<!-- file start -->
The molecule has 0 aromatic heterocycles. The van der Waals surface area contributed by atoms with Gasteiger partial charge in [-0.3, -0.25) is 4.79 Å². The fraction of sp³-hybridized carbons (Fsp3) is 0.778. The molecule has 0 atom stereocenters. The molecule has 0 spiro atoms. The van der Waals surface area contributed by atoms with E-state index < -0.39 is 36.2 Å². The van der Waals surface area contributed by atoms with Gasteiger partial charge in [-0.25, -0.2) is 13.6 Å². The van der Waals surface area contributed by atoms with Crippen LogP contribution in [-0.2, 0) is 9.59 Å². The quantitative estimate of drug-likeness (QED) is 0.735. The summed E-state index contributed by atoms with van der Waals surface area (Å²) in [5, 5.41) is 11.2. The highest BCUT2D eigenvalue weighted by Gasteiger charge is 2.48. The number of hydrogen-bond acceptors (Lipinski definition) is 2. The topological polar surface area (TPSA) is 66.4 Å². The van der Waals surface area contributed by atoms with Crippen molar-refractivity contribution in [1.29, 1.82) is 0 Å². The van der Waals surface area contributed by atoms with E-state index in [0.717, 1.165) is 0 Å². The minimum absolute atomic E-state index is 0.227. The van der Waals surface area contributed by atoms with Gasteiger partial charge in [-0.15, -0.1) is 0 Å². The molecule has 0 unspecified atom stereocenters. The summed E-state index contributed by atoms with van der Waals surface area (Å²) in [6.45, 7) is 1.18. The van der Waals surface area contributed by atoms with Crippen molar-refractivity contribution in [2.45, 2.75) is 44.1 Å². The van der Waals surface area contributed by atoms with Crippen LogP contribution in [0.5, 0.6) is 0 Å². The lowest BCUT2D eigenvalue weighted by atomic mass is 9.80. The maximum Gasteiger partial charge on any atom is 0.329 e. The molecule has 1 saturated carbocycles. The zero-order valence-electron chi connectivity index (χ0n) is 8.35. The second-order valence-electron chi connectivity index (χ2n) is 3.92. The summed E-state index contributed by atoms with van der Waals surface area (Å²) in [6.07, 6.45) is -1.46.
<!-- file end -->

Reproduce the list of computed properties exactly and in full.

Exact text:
The molecule has 0 aromatic heterocycles. The van der Waals surface area contributed by atoms with Gasteiger partial charge in [-0.3, -0.25) is 4.79 Å². The fraction of sp³-hybridized carbons (Fsp3) is 0.778. The molecule has 0 atom stereocenters. The molecule has 0 spiro atoms. The van der Waals surface area contributed by atoms with E-state index < -0.39 is 36.2 Å². The van der Waals surface area contributed by atoms with Gasteiger partial charge in [-0.25, -0.2) is 13.6 Å². The van der Waals surface area contributed by atoms with Crippen LogP contribution in [-0.2, 0) is 9.59 Å². The quantitative estimate of drug-likeness (QED) is 0.735. The summed E-state index contributed by atoms with van der Waals surface area (Å²) in [5, 5.41) is 11.2. The highest BCUT2D eigenvalue weighted by Gasteiger charge is 2.48. The number of hydrogen-bond acceptors (Lipinski definition) is 2. The topological polar surface area (TPSA) is 66.4 Å². The van der Waals surface area contributed by atoms with Crippen molar-refractivity contribution in [1.29, 1.82) is 0 Å². The van der Waals surface area contributed by atoms with E-state index in [0.717, 1.165) is 0 Å². The minimum absolute atomic E-state index is 0.227. The van der Waals surface area contributed by atoms with Gasteiger partial charge in [-0.15, -0.1) is 0 Å². The molecule has 0 unspecified atom stereocenters. The summed E-state index contributed by atoms with van der Waals surface area (Å²) in [6.45, 7) is 1.18. The van der Waals surface area contributed by atoms with Crippen molar-refractivity contribution in [2.45, 2.75) is 44.1 Å². The van der Waals surface area contributed by atoms with Crippen LogP contribution in [0.5, 0.6) is 0 Å². The lowest BCUT2D eigenvalue weighted by atomic mass is 9.80. The maximum Gasteiger partial charge on any atom is 0.329 e. The molecule has 1 saturated carbocycles. The zero-order valence-electron chi connectivity index (χ0n) is 8.35. The second-order valence-electron chi connectivity index (χ2n) is 3.92. The summed E-state index contributed by atoms with van der Waals surface area (Å²) in [6.07, 6.45) is -1.46.